At a time when mainstream hip-hop was being criticized for being misogynist (forgetting that rock music was/is just as unfriendly to women), Khia burst out onto the scene with "My Neck, My Back," a song so dirty it was banned from radio stations. Of course, the fact that a woman sang about her sexual desires in a very uh, concrete way, made it all the more controversial. These days, it sounds downright quaint, but we'll still bop to this song at a party.
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"Let Me Love You" — Mario, 2004

Mario's soft, soothing voice was the perfect accompaniment to this R&B jam that we heard in every romantic comedy. We legit still have a soft spot for this song.
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"Are You Gonna Be My Girl" — Jet, 2004

If you were trying to forget about this song, we're sorry we reminded you. This song was very divisive in 2004, and over time, well, we can objectively say that it hasn't aged well. Jet even inspired Pitchfork to give their album Shine On a 0.0 score with a very memorable review.
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"Take Me Out" — Franz Ferdinand, 2004

"Take Me Out," an infectious, bombastic indie rock song from Irish band Franz Ferdinand, was inescapable when it released. The band had other minor hits, but never lived up to the popularity of this jam. Which is okay! When you record a song this perfect, it's hard to capture that kind of lightning in a jar again.
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"Float On" — Modest Mouse, 2004

By 2004, Modest Mouse had released several beloved indie records, but never had mainstream success. When "Float On" was unleashed, it was a huge hit, but their core fans felt alienated seeing them become popularized. This was, after all, a time when indie music was rife with pretension. As a result, Modest Mouse never had another success like "Float On" again.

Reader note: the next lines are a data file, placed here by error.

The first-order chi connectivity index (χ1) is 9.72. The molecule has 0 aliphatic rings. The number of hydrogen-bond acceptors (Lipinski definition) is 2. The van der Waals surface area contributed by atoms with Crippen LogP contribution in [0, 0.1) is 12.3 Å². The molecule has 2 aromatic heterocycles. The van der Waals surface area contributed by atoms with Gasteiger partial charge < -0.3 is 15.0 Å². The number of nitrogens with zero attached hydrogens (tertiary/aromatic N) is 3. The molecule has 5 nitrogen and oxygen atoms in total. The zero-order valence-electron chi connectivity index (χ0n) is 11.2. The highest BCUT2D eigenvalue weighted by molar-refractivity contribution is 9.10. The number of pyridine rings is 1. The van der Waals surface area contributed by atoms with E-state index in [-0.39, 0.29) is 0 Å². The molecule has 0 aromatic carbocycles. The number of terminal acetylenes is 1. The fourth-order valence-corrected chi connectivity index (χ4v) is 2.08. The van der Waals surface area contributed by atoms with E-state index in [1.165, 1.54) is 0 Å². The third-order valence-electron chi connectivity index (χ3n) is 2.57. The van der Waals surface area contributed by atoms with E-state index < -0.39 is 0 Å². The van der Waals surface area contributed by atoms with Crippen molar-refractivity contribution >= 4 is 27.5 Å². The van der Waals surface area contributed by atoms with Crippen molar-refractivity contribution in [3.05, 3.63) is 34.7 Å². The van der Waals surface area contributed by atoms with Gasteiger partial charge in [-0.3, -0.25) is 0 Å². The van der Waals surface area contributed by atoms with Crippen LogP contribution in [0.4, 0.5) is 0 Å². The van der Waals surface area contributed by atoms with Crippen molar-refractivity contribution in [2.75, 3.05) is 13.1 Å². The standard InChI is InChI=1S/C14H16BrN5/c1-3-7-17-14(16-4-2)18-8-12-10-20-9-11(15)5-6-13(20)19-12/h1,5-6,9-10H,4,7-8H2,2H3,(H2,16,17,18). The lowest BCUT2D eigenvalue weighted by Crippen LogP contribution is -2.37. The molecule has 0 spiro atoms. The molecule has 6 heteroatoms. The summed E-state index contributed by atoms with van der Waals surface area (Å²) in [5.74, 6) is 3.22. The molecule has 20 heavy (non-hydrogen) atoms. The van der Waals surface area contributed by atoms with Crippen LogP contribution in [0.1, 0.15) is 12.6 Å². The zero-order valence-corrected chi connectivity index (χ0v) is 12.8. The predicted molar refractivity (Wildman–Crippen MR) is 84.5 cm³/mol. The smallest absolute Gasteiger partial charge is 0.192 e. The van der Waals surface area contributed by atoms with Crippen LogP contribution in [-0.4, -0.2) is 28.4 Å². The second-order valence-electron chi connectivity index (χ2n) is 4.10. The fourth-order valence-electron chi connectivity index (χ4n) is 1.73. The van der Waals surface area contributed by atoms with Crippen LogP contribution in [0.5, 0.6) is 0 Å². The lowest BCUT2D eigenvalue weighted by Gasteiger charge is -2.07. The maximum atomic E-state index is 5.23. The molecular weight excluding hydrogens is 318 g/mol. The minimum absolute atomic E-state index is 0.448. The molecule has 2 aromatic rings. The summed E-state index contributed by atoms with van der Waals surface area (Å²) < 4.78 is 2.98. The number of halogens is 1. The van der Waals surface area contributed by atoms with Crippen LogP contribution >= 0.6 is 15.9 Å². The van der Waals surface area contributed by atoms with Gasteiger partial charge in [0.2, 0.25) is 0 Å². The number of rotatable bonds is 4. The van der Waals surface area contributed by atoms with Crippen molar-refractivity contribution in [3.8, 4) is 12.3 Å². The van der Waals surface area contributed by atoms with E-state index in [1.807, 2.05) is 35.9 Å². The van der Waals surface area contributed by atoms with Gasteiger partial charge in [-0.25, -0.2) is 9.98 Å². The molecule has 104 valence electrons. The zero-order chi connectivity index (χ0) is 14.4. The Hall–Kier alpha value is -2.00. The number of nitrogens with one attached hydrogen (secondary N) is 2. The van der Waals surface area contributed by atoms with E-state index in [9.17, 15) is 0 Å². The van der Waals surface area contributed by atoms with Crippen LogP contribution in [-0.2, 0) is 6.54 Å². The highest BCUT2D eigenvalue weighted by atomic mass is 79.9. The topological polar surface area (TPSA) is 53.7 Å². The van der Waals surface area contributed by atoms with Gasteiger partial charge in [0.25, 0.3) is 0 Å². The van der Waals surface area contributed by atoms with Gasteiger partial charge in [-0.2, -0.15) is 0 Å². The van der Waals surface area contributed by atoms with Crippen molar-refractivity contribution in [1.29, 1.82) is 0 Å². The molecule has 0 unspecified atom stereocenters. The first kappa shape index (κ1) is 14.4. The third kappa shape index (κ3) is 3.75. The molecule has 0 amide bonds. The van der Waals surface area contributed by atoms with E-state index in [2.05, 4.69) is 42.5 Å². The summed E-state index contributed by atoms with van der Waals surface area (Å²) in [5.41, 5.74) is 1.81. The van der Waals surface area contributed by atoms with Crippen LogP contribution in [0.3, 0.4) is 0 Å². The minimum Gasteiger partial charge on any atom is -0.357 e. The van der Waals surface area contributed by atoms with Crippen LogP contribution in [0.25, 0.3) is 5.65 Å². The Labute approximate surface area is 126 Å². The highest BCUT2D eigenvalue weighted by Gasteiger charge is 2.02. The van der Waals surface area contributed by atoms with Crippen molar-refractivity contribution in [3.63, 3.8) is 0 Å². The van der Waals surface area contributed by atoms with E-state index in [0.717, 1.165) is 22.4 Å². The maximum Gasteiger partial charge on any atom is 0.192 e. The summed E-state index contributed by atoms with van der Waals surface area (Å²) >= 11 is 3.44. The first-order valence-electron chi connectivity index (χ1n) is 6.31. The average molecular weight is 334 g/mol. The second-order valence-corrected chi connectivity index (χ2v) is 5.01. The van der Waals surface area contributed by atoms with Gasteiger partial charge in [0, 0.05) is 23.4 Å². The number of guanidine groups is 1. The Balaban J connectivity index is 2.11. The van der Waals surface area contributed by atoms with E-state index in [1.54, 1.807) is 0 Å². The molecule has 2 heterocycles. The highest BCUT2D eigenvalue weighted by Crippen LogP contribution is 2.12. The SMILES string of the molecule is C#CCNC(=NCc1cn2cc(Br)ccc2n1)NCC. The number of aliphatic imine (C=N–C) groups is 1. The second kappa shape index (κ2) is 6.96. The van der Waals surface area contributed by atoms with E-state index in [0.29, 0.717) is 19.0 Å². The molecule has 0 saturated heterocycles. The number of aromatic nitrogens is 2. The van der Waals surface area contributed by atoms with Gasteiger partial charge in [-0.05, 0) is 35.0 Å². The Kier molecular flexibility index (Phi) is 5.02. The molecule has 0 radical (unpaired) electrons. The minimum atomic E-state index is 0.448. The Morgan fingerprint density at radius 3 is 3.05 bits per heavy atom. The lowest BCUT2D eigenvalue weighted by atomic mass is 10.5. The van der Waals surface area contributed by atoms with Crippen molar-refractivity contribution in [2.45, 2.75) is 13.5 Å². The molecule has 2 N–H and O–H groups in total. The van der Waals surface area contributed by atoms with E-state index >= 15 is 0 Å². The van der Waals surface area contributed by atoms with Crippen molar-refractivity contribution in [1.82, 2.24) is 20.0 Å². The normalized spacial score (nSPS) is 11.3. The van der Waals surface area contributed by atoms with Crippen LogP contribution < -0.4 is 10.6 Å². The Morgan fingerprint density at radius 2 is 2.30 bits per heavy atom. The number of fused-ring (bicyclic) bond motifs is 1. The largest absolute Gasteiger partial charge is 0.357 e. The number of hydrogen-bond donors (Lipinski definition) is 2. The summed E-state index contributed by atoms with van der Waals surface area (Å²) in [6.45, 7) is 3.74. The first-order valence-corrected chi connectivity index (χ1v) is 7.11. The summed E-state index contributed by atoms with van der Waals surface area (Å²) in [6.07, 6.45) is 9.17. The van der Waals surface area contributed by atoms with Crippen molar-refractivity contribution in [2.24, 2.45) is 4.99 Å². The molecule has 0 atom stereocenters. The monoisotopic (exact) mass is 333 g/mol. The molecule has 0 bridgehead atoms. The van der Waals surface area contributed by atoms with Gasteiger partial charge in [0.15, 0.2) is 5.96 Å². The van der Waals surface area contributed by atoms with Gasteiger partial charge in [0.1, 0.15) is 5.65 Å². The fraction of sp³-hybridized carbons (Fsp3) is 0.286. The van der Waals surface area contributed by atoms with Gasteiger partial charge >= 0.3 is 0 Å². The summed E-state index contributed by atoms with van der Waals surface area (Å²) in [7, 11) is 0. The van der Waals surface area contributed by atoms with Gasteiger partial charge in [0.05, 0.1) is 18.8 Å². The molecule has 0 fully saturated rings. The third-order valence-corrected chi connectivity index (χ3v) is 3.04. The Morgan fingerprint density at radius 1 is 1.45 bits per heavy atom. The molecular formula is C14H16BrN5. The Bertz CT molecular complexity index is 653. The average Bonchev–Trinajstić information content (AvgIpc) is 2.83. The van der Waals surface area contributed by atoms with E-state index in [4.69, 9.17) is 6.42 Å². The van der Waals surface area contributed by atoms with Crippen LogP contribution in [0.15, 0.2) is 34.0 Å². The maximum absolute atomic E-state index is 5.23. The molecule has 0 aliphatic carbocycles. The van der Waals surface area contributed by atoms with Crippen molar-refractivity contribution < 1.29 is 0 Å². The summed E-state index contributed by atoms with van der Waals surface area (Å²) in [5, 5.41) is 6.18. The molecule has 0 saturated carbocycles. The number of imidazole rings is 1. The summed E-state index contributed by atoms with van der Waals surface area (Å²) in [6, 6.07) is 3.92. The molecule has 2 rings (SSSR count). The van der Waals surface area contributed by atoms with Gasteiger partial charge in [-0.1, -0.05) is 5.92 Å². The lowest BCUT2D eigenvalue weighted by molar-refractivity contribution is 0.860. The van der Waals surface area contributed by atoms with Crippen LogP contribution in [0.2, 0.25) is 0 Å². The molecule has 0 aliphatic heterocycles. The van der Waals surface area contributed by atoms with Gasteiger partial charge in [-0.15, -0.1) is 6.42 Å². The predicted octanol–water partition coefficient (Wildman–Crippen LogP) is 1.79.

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"Good Time" — Owl City feat. Carly Rae Jepsen, 2011

Let us be clear: nothing about Carly Rae Jepsen is a one-hit wonder. But Owl City, who had Jepsen guest on this song, faded away after this song blew up. It was everywhere: car commercials, movie trailers, and even made its Kidz Bop appearance.
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"I Believe In A Thing Called Love" — The Darkness, 2003

Glam metal revival band The Darkness gave us this one hit, then promptly bit the dust. Their gimmick as an 80s throwback hair band was only fresh enough to last them one song. We don't miss seeing them on Total Request: Live.
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"Blue Monday" — Orgy, 1998

Orgy hit it big with their cover of New Order's "Blue Monday," one of the few covers that is arguably just as good as the original. For me, seeing singer Jay Gordon in patent leather and silver lipstick ignited a sexual awakening I never knew existed.
19 of 31
"Pieces of Me" — Ashlee Simpson, 2004

No shade here, this is still a great pop song that aged surprisingly well. Unfortunately, a technical snafu on Saturday Night Live, which sparked lip-synching rumors, promptly tanked Simpson's career. She blamed the incident on her band playing the wrong song, then on her acid-reflux disease.